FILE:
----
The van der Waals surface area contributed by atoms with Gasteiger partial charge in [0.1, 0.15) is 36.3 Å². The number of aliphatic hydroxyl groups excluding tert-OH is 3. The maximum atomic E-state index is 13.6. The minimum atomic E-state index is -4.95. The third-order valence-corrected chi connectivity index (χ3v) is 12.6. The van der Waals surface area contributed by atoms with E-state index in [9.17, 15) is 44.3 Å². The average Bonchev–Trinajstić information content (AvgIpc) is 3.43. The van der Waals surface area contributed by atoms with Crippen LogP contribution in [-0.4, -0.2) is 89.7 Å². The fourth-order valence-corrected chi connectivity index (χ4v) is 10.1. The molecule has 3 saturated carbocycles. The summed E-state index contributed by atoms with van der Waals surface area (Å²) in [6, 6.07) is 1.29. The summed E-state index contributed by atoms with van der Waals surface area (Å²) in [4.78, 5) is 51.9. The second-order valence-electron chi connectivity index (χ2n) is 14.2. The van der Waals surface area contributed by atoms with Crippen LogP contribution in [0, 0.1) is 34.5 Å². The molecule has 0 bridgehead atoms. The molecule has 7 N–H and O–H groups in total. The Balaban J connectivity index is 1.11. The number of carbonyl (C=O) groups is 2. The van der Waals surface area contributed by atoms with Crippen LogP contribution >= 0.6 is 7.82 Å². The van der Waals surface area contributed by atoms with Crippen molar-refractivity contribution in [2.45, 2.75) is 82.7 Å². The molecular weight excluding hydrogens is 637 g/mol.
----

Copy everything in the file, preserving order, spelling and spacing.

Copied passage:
The van der Waals surface area contributed by atoms with Gasteiger partial charge in [0.1, 0.15) is 36.3 Å². The number of aliphatic hydroxyl groups excluding tert-OH is 3. The maximum atomic E-state index is 13.6. The minimum atomic E-state index is -4.95. The third-order valence-corrected chi connectivity index (χ3v) is 12.6. The van der Waals surface area contributed by atoms with E-state index in [9.17, 15) is 44.3 Å². The average Bonchev–Trinajstić information content (AvgIpc) is 3.43. The van der Waals surface area contributed by atoms with Crippen LogP contribution in [-0.4, -0.2) is 89.7 Å². The fourth-order valence-corrected chi connectivity index (χ4v) is 10.1. The molecule has 3 saturated carbocycles. The summed E-state index contributed by atoms with van der Waals surface area (Å²) in [6, 6.07) is 1.29. The summed E-state index contributed by atoms with van der Waals surface area (Å²) in [4.78, 5) is 51.9. The second-order valence-electron chi connectivity index (χ2n) is 14.2. The van der Waals surface area contributed by atoms with Crippen LogP contribution in [0, 0.1) is 34.5 Å². The molecule has 0 bridgehead atoms. The molecule has 7 N–H and O–H groups in total. The Balaban J connectivity index is 1.11. The number of carbonyl (C=O) groups is 2. The van der Waals surface area contributed by atoms with Crippen LogP contribution >= 0.6 is 7.82 Å². The van der Waals surface area contributed by atoms with Crippen molar-refractivity contribution in [2.45, 2.75) is 82.7 Å². The molecular weight excluding hydrogens is 637 g/mol.